Who decides which artists are remembered and which are forgotten? With only a small fraction of the art in museums by women, efforts are being made, at the Venice Biennale and further afield, to change long-standing narratives.

Inside the Church of San Marziale, beside a canal in central Venice, specialist art handlers are high up on scaffolding above one of the church’s second altars, trying to tease out two canvases that have been nailed to the wall of the church for several hundred years.

The paintings, which are believed to date from the late 1720s or early 1730s, are by a woman artist called Giulia Lama. She may have been the first female artist in Venice to produce major commissions for churches. The daughter of an artist, she never married and was a mathematician and a published poet.

At the time she was dismissed by some of her male contemporaries. So much so that in 1728, an abbot and man of science, Antonio Conti, wrote: “The poor girl is persecuted by painters, but her virtues triumph over her enemies.”

According to some reports, the other artists and critics at the time focused on what they decided were her unremarkable, almost unappealing physical attributes – they asked how a woman of such prosaic appearance could produce such sophisticated paintings. More

Jacky Hunt-Broersma: The cancer survivor who ran 104 marathons in 104 days

A woman who took up running after she lost her left leg to cancer has passed the Guinness World Record for most consecutive marathons.

Jacky Hunt-Broersma, 46, has run 26.2-miles every day since mid-January, normally taking around five hours.

On Saturday, she completed her 104th consecutive marathon in as many days – an achievement she expects to be certified by Guinness World Records.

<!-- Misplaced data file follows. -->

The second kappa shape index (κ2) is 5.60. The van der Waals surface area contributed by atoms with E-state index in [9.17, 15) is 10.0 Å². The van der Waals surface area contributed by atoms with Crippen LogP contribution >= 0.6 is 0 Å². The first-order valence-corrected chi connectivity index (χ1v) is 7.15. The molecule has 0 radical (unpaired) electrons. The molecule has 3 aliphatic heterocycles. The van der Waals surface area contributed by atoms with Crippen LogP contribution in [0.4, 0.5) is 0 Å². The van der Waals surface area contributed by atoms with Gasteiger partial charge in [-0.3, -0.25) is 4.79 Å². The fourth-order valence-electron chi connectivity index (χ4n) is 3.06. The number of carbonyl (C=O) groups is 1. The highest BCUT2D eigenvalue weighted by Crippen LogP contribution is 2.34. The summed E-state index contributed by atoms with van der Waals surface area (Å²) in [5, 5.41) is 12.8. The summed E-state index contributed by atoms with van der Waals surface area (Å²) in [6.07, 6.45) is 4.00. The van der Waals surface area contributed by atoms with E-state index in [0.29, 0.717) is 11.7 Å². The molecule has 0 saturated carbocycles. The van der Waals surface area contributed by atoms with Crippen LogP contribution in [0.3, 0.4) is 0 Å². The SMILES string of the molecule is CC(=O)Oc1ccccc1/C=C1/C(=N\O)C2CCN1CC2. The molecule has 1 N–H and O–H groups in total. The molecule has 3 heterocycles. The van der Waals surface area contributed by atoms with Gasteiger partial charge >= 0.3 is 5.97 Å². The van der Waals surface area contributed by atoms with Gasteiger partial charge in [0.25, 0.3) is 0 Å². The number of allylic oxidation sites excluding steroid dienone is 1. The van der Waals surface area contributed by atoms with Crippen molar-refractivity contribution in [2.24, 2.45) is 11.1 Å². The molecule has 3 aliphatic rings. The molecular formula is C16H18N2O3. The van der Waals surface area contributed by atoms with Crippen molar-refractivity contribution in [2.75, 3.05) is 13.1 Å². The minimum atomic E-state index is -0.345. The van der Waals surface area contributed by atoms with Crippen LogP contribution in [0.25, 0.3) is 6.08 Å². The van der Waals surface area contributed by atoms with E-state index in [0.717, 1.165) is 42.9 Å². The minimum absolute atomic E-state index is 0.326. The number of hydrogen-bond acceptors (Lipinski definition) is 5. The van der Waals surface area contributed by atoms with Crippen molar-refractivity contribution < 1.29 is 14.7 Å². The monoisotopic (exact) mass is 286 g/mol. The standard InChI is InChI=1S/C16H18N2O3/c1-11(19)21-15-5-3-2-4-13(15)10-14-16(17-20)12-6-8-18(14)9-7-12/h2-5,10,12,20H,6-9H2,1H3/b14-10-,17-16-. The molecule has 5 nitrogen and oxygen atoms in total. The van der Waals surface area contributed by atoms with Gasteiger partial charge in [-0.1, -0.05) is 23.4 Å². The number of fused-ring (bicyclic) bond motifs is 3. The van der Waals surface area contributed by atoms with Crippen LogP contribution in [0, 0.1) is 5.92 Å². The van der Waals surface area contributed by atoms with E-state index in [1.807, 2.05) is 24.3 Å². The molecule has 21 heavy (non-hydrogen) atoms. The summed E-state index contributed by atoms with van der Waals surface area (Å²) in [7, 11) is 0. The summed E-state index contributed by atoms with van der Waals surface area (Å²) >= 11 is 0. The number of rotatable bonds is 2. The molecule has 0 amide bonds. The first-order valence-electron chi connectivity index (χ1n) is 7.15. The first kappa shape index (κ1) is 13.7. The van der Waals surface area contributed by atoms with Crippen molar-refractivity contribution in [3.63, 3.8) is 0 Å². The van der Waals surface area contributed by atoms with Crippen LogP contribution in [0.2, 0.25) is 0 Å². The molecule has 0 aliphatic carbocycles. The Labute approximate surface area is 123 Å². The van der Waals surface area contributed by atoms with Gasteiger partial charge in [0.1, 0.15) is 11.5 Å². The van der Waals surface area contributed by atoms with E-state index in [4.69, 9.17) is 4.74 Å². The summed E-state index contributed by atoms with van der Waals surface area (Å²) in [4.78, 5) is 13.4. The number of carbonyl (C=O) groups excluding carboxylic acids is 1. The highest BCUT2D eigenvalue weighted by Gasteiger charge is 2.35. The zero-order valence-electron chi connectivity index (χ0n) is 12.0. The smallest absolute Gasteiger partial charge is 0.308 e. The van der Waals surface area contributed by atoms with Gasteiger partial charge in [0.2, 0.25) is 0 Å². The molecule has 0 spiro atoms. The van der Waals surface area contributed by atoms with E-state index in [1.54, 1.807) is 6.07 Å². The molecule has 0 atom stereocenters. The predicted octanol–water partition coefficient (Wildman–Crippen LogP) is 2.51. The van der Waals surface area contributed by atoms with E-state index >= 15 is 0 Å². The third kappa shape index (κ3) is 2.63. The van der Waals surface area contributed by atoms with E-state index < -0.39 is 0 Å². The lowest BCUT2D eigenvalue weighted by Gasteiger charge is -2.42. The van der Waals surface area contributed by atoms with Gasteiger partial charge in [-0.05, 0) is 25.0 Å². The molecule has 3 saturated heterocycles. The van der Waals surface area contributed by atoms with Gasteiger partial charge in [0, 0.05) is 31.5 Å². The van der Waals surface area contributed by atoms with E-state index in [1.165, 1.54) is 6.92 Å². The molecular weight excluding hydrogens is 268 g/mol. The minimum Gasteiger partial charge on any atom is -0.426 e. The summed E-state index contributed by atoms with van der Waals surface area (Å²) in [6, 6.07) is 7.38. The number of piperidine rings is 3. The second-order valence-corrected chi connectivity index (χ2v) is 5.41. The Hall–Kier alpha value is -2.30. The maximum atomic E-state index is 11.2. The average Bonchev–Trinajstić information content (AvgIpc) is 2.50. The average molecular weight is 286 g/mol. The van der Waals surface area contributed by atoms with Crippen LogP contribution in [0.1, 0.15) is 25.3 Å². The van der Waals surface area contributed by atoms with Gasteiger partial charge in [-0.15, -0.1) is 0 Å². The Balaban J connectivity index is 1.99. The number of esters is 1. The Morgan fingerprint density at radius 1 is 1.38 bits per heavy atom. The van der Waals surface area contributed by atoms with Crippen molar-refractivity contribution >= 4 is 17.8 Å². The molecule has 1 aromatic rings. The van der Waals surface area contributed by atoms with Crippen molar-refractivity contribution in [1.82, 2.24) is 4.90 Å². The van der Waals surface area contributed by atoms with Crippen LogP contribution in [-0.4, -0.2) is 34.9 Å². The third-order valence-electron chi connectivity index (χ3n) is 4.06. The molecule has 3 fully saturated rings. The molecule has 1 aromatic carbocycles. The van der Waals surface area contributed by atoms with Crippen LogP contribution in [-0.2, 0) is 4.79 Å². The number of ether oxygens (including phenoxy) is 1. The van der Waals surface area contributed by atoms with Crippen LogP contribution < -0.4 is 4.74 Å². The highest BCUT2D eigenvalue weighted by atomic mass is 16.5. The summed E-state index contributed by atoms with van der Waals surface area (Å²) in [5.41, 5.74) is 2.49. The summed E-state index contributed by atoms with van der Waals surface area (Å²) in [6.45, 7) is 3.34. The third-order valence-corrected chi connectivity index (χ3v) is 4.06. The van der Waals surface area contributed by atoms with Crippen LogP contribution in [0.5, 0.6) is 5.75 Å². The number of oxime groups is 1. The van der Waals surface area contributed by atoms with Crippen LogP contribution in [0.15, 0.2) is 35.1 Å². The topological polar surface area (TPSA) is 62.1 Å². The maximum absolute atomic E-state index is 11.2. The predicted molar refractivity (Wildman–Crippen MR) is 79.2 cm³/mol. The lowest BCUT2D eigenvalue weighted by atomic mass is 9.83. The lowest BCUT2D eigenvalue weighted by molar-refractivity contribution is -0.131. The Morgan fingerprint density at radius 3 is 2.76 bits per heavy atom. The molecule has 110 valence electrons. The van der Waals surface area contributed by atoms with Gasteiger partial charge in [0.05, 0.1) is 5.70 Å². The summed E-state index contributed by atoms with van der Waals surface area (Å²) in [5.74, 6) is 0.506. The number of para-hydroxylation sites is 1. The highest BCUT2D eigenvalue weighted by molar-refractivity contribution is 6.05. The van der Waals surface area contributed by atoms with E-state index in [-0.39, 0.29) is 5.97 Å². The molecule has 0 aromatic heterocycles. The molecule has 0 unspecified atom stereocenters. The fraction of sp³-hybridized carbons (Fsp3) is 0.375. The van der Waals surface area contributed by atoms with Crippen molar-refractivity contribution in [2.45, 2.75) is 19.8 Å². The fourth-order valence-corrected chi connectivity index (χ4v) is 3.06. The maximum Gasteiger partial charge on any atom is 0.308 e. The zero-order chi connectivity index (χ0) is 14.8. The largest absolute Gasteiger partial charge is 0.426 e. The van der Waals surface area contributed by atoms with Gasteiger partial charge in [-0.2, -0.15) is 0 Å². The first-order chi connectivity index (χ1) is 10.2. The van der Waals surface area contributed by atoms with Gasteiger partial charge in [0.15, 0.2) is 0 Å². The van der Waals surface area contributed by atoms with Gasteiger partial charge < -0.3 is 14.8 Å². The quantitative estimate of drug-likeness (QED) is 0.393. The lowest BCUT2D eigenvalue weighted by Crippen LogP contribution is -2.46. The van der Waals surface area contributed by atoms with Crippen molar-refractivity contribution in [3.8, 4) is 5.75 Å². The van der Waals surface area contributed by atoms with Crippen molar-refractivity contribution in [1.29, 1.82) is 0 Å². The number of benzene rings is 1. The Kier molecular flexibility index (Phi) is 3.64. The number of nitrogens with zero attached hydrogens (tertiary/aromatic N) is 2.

A spokesperson said certifying the record would take around three months.

Waking up on Sunday – a day off at long last – was a bizarre experience for Jacky.

“Part of me was really happy to be done,” she tells the BBC from her home in Arizona. “And the other part kept thinking I need to go running.”

Her body is also recovering from the record-chasing effort, despite having stopped. “I feel tighter than I have the whole 104 marathons,” she admits.

But Jacky – who was born and raised in South Africa, and has also lived in England and the Netherlands – is grateful. Because running has given her the confidence she was afraid she would never regain. More

Inspirational Diversity Champion of the Month – May 2022

Mental Health Awareness Week takes place from 9 – 15 May and this year’s theme is loneliness.  With this in mind we have chosen Frankie Bridge as our Inspirational Diversity Champion of the Month.

Frankie is a singer, songwriter and TV personality.  She is a former member of groups S Club Juniors and The Saturdays and has appeared in various TV shows including Strictly Come Dancing, I’m a Celebrity Get Me Out of Here and The Saturdays 24/7 and is a regular panellist on Loose Women.

Frankie is an ambassador for the mental health charity Mind and chose to support them after opening up about her experiences of anxiety, depression and panic attacks back in May 2012. Having initially dealt with these issues in silence, Frankie is keen to support Mind in making sure no one has to face a mental health problem alone.

Frankie has leant her support to a number of Mind’s campaigns including Time to Talk Day and Move for Mind. During Mental Health Awareness Week 2021, Frankie guest-edited the Lifestyle section of Metro Online and penned an opinion piece highlighting Mind’s ‘Join the Fight’ campaign and sharing her reasons for supporting Mind’s work.

To find out more about Mental Health Awareness Week see here

https://www.mentalhealth.org.uk/campaigns/mental-health-awareness-week/resources

Find out more about Frankie here

https://www.imdb.com/name/nm1421678/

Inspirational Diversity Champion of the Month – April 2022

11 – 16 April is Parkinson’s Awareness Week and with this in mind we have chosen Paul Mayhew-Archer as our Inspirational Diversity Champion of the Month.

Following a brief career in teaching, during which he organised a school trip and got left behind, Paul Mayhew-Archer has spent the last 40 years trying to make people laugh.